Wolfley's View From The Sideline
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Wolfley's View From The Sideline

Craig Wolfley worked the sidelines for the Steelers Radio Network and then filed this report on the Steelers' loss to the Cincinnati Bengals for SCI.net.

On this, the weekend of the most celebrated play in the history of professional football and only 40 years in the making, the daughter of the man who launched the ball down the field and into history, Rachel Bradshaw, sang the National Anthem beautifully. And my first thought was, "Well she certainly sings better than the old man."

* Pre-game musings had me thinking that Dick LeBeau was going to try to come after the Bengals with some "A" gap blitzes. I have my moments of clarity as the master craftsman of the fire-zone blitz sent the dogs after Andy Dalton three out of the first four Bengals snaps, which netted one first down and four total plays. The Fire-X, which has both Foote and Timmons crossing into the same side of the ball and into parallel gaps, is a great way to get after rookie guard Kevin Zeitler and get his head spinning early. The Bengals have had problems of late defending the interior of their line. Fire-X's have a tendency to test the communication skill of the interior threesome.

* On the Steelers first series, Ben Roethlisberger dropped back and Cincy DT Geno Atkins did a slap-uppercut to get the outside edge on David DeCastro and eventually a sack. I kept thinking "Keep your head back David," as I walked by. When a DT as quick as Geno gets you leaning forward where you are looking to head-butt the man, a guy like Atkins will get the edge every time. Keeping your head back keeps you upright and able to move your feet.

* Still in the first quarter Ben dropped back and locked into Heath Miller running a post pattern. Tunch Ilkin made a great observation up in the booth that with all the talk about having to get more balls thrown at Heath, other teams know what's on your gourd. Leon Hall cut under the route and pick-sixed the Steelers to go up 7-0. In my own small mind Ben hasn't been looking off safeties and moving the corners as much as he used to prior to injury, nor is he seeing the field the same. I would think Hall had to be in full view of No. 7 at the release point, but my view of the field is different than his view of the field, and a whole lot safer, too.

* Keenan Lewis showed me he's got a true grasp of what it means to be a pro. As L.C. Greenwood once told me years ago, "Anybody can play this game healthy." Meaning that it takes a real pro to know how to cowboy up and play while injured, knowing that you will be lacking in some of your physical attributes, and therefore are susceptible to being "A day late and a dollar short" on any given play. On a third-and-9 from the Pittsburgh 23-yard line, Lewis was in man coverage on a Marvin Jones go route in the end zone. While the ball arced high into the corner, Lewis chopped his feet and tried to time it so that he could leap off his left foot and not the injured right knee. That's what I mean by being a real pro. His right knee was injured, but he's a gamer and made the play. A real pro might not have the same zippety-do-dah, physically, but he'll deliver the same production with a slight alteration to his game. I was impressed with Keenan's play given his injury status.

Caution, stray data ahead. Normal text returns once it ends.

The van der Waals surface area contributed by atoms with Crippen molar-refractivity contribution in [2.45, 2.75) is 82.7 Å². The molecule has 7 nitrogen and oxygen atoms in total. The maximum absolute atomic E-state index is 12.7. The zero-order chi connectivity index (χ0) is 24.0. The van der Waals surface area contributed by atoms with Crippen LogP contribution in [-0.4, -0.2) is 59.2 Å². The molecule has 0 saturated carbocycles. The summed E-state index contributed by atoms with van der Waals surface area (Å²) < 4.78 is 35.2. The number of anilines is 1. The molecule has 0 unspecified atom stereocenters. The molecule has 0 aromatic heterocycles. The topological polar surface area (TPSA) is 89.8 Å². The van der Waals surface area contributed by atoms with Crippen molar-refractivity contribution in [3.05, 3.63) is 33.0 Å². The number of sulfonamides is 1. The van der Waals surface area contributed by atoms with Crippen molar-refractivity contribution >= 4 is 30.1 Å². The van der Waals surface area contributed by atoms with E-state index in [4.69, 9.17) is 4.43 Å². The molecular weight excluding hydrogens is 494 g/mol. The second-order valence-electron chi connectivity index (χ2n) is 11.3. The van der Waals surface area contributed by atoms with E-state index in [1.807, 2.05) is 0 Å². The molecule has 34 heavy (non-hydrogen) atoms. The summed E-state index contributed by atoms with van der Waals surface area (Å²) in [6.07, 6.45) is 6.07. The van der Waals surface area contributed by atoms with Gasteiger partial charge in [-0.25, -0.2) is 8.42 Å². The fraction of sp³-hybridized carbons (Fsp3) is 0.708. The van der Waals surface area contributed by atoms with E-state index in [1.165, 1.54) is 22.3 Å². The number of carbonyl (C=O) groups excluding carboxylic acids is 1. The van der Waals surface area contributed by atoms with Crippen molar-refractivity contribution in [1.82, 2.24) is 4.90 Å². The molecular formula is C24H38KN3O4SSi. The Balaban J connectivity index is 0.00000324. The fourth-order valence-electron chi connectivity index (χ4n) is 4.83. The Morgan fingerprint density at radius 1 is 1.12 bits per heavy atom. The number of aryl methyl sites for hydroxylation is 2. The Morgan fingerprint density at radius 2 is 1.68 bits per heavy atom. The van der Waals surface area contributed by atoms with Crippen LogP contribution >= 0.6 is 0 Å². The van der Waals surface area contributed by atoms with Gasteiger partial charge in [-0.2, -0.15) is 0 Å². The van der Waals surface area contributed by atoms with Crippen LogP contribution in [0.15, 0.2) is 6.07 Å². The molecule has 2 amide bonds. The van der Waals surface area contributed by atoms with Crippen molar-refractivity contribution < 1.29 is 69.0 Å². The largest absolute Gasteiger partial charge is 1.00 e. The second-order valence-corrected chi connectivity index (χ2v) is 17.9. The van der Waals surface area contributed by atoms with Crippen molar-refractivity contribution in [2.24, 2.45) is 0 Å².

* I was cruising around the Steelers' bench in the third quarter and noticed that Steelers team doctor Joe Maroon, the man who invented the IMPACT baseline testing protocol for concussions and one of the preeminent nogginologists in the world, had a burn hole in the backside of his winter jacket the size of a large softball. I have documented my own travails at the hands of the perilous jet turbine heaters in this very same column numerous times. Obviously this very learned man hasn't learned the standard safety distance one must keep when warming themselves by the turbine heaters so that you or your jacket don't go up in flames. Somehow it made me feel better.

* Some people just attract bad mojo, I guess, so in going from one calamity to another, I found myself moving toward the sidelines after switching ends of the bench when Mike Wallace ran a reverse and was run out of bounds. Guess who nearly was launched on the sidelines on successive weekends? Yep, Doc Yates, 35 years long on the sidelines tending to players' injuries, never before taking a hit, and then on back-to-back weekends Doc Yates almost gets crushed. He took the big hit from Jason Witten in Dallas last week. This week only some last-second fancy footwork kept him from getting whacked again.

* Fourth quarter action had Josh Victorian high-pointing a Dalton pass along the sideline and tipping it back into the field of play. Cortez Allen, who made big-league strides in his development on this day, after sitting out a week, made a terrific play on the ball to intercept it and give the Steelers a chance to take the lead. I knew the play was good even while the ref was under the hood because I could see the skid mark of Allen's knee on the sidelines, in-bounds. Remember, one knee equals two feet.

* There's not much more sickening a sight to see than season-ending knee injuries. OK, I suppose you could lump a couple more in there, but I watched Heath Miller sitting on the bone-cracker's table on the sideline getting his knee checked. I figured this was all she wrote for Heath's 2012 season. Other guys know it too and when you see the Troy Polamalus and Casey Hamptons coming over to check on Heath and give him one of those pats on the back that says "Sorry you're done, man," then you pretty much know that it's not going to be Miller Time next week.

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